The Rumilaw of City Main was where Val’s pawn shop lay. It was also home to dentists who weren’t necessarily fully licensed and to lawyers who weren’t necessarily sober all the time. However, that was where such people like the Stokers conduct their legal business.
Val and Gigi were making their way to the offices of Friggan and Moore. Moore was no longer part of that team for reasons that involved a suicide attempt with an axe but they kept the sign because Friggan and Moore sounded more of a legal powerhouse than just plain old Friggan. Stanley Friggan wouldn’t be tearing up the High Court of Coldford any time soon but for a moderate fee he could make sure Val got his inheritance.
“What are we going to do with that money?” Gigi was enjoying thinking out loud.
Maybe a trip to Luen? Maybe a nice meal at the Delphine restaurant?
Val had been thinking of the lousy matinees they had been experiencing. Fixing that would be a good place to start.
“I promised Felix when we were kids we would have the best show ever,” Val said to his wife.
“We do have that,” Gigi retorted. “We just need people to come along and see it.”
“I’ll fix that. I’d like to use some of the money to bring our show up to scratch. Make it something people around here really want to come and see.”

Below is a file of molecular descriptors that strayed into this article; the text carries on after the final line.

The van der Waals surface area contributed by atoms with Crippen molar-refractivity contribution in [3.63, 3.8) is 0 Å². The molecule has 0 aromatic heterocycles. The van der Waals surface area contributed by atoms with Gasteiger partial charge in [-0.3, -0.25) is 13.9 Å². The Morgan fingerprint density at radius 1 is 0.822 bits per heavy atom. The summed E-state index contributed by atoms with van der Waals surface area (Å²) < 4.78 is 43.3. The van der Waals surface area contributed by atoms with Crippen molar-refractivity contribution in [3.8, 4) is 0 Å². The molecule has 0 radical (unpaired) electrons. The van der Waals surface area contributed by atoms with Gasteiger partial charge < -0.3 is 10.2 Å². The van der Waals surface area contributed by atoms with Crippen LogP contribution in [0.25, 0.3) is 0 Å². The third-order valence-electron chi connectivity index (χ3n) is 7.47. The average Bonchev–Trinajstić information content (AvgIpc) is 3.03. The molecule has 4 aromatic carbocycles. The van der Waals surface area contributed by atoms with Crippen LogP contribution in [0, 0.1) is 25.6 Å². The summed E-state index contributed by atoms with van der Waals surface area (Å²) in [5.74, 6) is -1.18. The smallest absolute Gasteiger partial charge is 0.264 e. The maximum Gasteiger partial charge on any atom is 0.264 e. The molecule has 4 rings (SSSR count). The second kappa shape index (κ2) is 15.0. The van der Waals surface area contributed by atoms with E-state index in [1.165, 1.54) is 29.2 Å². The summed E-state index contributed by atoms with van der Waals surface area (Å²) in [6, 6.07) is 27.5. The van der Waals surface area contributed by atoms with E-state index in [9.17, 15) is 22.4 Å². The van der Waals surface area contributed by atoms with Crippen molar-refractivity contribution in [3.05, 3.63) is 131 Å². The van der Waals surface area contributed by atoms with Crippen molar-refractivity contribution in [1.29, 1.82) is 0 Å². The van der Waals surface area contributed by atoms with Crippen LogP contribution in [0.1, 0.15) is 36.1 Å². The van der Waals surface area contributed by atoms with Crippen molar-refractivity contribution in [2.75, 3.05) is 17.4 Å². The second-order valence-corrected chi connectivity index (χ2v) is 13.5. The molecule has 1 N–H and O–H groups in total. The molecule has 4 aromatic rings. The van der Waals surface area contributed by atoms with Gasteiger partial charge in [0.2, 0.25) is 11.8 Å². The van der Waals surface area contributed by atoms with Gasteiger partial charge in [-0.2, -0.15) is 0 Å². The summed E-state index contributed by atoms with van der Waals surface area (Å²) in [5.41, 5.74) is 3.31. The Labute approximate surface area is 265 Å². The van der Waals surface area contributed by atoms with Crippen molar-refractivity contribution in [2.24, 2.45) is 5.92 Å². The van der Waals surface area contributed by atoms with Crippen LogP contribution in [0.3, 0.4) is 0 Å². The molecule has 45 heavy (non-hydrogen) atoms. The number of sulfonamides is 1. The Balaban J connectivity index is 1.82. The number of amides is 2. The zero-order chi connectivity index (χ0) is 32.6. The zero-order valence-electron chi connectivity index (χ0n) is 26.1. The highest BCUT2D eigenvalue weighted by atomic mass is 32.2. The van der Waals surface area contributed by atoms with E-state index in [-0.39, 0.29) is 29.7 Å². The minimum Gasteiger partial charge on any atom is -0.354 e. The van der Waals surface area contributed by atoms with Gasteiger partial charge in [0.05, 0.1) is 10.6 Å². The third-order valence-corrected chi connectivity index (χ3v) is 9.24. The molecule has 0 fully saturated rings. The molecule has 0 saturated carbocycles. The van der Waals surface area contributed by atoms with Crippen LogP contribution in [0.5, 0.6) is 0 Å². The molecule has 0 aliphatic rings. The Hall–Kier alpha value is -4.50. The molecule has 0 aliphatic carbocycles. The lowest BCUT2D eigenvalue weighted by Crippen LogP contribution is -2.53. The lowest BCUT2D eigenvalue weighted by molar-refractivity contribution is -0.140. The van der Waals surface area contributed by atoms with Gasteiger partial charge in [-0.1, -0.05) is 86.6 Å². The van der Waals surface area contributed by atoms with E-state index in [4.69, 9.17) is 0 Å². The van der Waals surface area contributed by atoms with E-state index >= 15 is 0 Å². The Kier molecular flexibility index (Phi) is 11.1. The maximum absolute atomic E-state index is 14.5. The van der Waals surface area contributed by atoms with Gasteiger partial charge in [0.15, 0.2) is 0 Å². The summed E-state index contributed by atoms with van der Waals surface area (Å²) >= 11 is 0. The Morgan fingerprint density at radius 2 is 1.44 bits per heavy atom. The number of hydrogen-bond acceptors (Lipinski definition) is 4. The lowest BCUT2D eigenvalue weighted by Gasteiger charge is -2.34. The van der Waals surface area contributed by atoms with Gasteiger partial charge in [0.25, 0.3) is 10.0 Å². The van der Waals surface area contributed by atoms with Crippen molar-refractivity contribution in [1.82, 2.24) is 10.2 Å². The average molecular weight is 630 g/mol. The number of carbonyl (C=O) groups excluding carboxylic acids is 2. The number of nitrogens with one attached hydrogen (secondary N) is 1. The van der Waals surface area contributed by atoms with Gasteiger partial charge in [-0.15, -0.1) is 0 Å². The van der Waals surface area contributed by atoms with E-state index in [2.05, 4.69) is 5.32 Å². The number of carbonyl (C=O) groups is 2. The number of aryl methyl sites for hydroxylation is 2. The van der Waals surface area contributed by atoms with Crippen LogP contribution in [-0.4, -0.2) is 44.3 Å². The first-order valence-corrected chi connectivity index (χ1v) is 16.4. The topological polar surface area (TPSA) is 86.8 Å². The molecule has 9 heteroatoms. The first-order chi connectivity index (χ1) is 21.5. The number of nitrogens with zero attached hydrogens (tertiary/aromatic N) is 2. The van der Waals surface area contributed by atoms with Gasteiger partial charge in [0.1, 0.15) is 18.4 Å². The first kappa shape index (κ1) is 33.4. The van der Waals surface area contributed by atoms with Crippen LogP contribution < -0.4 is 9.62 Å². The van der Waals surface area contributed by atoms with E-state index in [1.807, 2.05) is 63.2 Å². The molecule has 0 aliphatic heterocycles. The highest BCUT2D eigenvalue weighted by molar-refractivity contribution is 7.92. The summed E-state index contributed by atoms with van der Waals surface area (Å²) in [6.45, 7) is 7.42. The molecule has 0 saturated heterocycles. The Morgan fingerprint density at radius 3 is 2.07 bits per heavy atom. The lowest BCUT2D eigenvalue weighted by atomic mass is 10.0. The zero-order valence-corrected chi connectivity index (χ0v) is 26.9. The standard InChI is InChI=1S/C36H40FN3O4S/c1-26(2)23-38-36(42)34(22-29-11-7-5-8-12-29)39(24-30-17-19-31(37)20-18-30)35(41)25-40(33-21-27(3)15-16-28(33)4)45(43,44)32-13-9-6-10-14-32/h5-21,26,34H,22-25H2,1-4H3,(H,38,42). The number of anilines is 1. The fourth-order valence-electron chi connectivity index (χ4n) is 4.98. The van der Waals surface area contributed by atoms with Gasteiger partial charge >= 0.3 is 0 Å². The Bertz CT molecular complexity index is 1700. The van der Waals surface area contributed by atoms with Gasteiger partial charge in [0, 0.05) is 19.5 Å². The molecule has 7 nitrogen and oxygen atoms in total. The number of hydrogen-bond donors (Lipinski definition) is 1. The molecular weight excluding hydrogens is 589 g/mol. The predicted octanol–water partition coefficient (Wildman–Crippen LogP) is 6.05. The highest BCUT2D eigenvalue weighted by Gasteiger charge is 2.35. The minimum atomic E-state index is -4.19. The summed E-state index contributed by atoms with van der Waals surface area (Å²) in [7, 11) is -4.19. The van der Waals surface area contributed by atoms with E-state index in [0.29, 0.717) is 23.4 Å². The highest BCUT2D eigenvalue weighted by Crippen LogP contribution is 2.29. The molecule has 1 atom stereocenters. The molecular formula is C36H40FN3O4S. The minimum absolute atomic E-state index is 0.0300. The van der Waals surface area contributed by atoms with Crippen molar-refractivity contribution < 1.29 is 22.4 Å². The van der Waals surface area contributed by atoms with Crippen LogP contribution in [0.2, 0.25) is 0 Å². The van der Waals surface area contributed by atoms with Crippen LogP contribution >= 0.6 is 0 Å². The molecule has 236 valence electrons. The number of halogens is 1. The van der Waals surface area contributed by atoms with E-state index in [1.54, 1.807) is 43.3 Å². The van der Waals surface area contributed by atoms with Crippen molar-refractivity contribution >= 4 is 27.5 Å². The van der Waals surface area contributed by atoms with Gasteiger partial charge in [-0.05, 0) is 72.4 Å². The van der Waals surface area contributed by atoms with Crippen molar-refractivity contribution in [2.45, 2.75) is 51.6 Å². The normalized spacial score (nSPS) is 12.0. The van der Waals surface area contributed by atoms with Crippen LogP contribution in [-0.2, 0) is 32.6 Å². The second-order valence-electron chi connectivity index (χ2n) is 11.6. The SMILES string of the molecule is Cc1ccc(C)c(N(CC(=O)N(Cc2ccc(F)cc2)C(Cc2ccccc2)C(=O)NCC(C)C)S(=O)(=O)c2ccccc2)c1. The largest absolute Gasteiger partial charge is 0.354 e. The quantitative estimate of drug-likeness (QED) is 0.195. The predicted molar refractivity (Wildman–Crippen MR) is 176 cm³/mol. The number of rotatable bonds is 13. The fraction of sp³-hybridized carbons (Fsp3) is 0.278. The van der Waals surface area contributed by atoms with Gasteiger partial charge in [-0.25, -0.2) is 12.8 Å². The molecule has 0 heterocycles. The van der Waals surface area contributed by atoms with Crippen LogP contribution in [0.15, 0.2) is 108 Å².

“That’s nice,” Gigi agreed.
“I thought so,” said Val. “Felix would like that. He’s a good kid.”
“You could give him his share,” Gigi suggested.
Val frowned. “I said he was a good kid not a fucking bank. Felix wouldn’t know what to do with that money. I’m the eldest brother so it’s best I make the decisions.”
“You are a smart man, sugar,” said Gigi.
There are wise men and there are smart ones. Often the two are not the same. Val was smart. He was very wiley but he was in competition with a creature just as smart and even more shameless.
“Irvine, you bastard!”
Just as they arrived at the office of Friggan and Moore they saw Irvine approaching too. A wise man would stop and have a civilised discussion with his brother as to the benefits all could have with such an inheritance. A smart one would dash in to be the first inside the office.
Irvine’s long legs gave him an advantage but Valdrick’s stocky frame could be carried like a leaping gazelle when there was money involved. The result was the two caught in the doorway.
“We agreed equal share,” Irvine growled.
“I was just checking on it for us,” Val assured. “What are you doing here?”
“The same. Just checking. I wanted to make sure we weren’t shaken by some huckster law man who can’t stay sober an afternoon,” said Irvine.
The finally managed to squeeze inside. Friggan came from his office to meet them.
“Come in. Come in!” He beckoned them in a drunken way that oozed relief that he had clients. “You’re brother is already here.”